Architecturally, museums are one of the most prized commissions for architects but can also be the most troublesome. The Museum of Modern Art in Warsaw announced its architecture competition in 2005 and one of its stated aims was to create a counterpoint to the Stalinist Palace of Culture and Science. The Stalinist symbol of oppression was rallied against by politicians and reporters as well as museum workers, who called for a cultural turn to modernity and for a new iconic architectural museum as was the fashion in the West. This highlighted the cultural break with the Soviet Truth of History and the societal appetite for a more national statement from all levels of Polish society. This ideological break generated the framework that most museums now aspire to, a veneration of national achievement and how this connects to the international stage.

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Design for the Warsaw Museum of Modern Art. Image: Studio Nicoletti Associati via e-architect

The competition was won in February 2007 by Swiss architect Christian Kerez. Chosen from 109 designs, the idea was to hold the symbolic message of freedom. The glass structure made up of two overlapping thunderbolt structures was to disrupt the urban skyline and break out into space in a flourish of modern confidence and idealism. The design can be seen here http://www.e-architect.co.uk/poland/warsaw-museum-modern-art. However, the plans for a modernist museum polarised Polish society between traditional values and the liberal development of society to such an extent that the plans were constantly altered until the construction was cancelled in 2012. A new competition was started in 2014 and the museum is planned to be opened by 2019, until then the art will remain in a temporary space.

This story is emblematic of the situation in Central and Eastern Europe. Many museums languish in temporary locations or remain in their Soviet homes as new purpose-built museums are erected, amidst disputes between the modernising political elites and sections of the populace who embrace the new national culture against conservative forces which prolong the process. On the other hand, those museums that are successfully constructed or renovated face the larger issue of ideology. The DOX Centre for contemporary art in Prague is not only an excellent example of contemporary world-class architecture but thanks to its ‘independence of state institutions and a programme based on international cooperation, the Centre’s opening has become a fundamental and pioneering enterprise on the Czech cultural scene’.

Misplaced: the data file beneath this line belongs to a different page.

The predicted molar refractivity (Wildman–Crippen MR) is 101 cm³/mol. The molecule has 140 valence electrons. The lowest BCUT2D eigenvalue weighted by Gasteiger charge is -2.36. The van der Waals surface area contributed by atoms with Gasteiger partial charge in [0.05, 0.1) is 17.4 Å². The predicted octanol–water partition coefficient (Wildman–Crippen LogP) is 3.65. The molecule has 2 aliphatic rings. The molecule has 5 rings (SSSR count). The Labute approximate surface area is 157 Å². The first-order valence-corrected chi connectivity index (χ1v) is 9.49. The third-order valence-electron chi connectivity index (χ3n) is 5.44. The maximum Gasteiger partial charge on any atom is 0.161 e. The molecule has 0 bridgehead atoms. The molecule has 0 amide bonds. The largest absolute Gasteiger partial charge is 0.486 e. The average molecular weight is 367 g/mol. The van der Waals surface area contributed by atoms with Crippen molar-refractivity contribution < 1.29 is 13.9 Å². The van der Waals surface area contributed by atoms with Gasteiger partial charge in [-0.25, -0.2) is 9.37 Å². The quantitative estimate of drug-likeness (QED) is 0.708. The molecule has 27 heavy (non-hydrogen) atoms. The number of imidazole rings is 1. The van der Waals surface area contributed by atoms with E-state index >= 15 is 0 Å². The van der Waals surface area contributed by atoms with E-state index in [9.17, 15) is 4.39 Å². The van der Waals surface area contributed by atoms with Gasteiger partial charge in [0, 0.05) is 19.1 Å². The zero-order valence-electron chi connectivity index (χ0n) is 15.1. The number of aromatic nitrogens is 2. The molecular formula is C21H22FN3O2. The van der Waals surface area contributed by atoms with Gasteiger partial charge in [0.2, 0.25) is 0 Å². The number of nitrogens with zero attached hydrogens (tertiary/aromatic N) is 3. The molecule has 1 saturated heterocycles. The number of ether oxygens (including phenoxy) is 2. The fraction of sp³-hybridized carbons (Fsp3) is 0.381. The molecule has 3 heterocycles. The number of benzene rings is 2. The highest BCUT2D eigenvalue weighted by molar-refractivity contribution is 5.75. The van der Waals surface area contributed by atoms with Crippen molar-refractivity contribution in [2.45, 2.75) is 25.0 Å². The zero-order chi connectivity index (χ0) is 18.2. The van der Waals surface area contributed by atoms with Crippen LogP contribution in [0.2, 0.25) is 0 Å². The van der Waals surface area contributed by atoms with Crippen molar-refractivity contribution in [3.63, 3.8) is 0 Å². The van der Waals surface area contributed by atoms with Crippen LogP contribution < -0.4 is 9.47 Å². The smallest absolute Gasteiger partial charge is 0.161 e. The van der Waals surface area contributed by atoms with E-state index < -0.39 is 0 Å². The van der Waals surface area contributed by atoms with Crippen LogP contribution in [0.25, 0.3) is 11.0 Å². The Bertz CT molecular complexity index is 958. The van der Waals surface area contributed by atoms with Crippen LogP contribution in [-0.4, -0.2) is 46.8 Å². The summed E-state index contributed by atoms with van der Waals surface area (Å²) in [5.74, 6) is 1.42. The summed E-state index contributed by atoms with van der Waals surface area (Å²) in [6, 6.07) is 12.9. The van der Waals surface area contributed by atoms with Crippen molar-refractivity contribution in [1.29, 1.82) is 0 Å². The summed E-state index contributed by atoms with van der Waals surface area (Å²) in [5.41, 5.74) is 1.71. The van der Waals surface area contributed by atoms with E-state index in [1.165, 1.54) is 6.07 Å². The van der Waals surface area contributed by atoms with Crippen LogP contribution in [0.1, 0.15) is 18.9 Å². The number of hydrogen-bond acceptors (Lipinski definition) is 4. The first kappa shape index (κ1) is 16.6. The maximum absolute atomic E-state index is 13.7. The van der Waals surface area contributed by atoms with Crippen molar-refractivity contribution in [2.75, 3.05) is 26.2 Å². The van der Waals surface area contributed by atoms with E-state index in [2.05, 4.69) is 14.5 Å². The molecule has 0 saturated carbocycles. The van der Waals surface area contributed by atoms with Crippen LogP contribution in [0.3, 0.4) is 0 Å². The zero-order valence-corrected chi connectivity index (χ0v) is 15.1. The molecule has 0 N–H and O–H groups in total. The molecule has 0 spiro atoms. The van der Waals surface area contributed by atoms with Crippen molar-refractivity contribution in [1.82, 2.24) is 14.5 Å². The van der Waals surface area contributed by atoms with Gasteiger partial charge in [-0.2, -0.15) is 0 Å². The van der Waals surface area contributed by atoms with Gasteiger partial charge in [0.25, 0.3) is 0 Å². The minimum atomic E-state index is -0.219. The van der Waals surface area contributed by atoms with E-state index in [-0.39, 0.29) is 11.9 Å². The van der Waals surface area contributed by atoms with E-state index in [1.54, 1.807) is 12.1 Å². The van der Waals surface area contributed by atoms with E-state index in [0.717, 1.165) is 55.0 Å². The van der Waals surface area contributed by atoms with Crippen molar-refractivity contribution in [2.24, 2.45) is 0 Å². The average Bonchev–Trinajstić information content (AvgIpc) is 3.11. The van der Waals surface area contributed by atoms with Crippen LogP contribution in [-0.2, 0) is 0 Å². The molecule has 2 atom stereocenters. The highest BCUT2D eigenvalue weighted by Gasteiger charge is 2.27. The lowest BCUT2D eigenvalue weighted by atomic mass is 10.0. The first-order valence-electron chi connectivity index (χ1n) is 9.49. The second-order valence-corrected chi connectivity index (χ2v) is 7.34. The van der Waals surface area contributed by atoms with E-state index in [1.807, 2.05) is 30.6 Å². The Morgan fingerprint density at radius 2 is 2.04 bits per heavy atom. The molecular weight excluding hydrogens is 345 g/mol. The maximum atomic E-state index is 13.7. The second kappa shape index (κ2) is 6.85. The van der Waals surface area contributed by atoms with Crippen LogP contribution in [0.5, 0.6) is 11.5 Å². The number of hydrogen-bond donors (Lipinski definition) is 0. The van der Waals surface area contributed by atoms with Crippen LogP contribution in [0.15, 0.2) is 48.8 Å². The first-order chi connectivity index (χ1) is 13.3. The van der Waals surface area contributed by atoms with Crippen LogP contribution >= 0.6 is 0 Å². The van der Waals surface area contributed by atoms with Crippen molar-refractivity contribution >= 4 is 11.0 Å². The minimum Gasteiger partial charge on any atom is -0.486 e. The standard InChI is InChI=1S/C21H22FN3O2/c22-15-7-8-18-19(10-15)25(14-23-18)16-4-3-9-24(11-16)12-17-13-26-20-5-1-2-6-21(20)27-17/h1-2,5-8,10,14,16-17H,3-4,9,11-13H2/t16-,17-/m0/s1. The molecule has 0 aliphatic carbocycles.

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DOX Centre, Prague – Image: WikiCommons

The DOX Centre is a prime example of the new museum that highlights not only contemporary national (in this case Czech) but international art within the context of important social topics that are shaping and transforming today’s world. Art focusing on the self, mental illness, disability, satiring authority, freedom and sexual liberation is a clear break from Soviet ideology, whose dependence on Socialist Realism ironically developed the ‘degenerate’ modern art which now has pride of place in the DOX Centre’s exhibition space.

However, not all ideology is as easy to develop as in the case of the DOX Centre. In the former Soviet republic of Latvia, recent history is still highly volatile in politics, society and culture. This is largely due to the fact that during the Soviet period, ethnic Russians often relocated to the Baltic country for a better quality of life and as a reward for military service. Combined with the falling birth rate of ethnic Latvians, the result was that between 1934 and 1989, the proportion of ethnic Latvians had fallen from 75.5 to 52% and the creation of a considerably large Russian population within Latvian territory. This large diaspora has failed to be assimilated, for many reasons not able to be discussed here, and often remain attached to the former Soviet Truth of history and culture. The tensions this causes in politics and society is reflected in museums in several ways.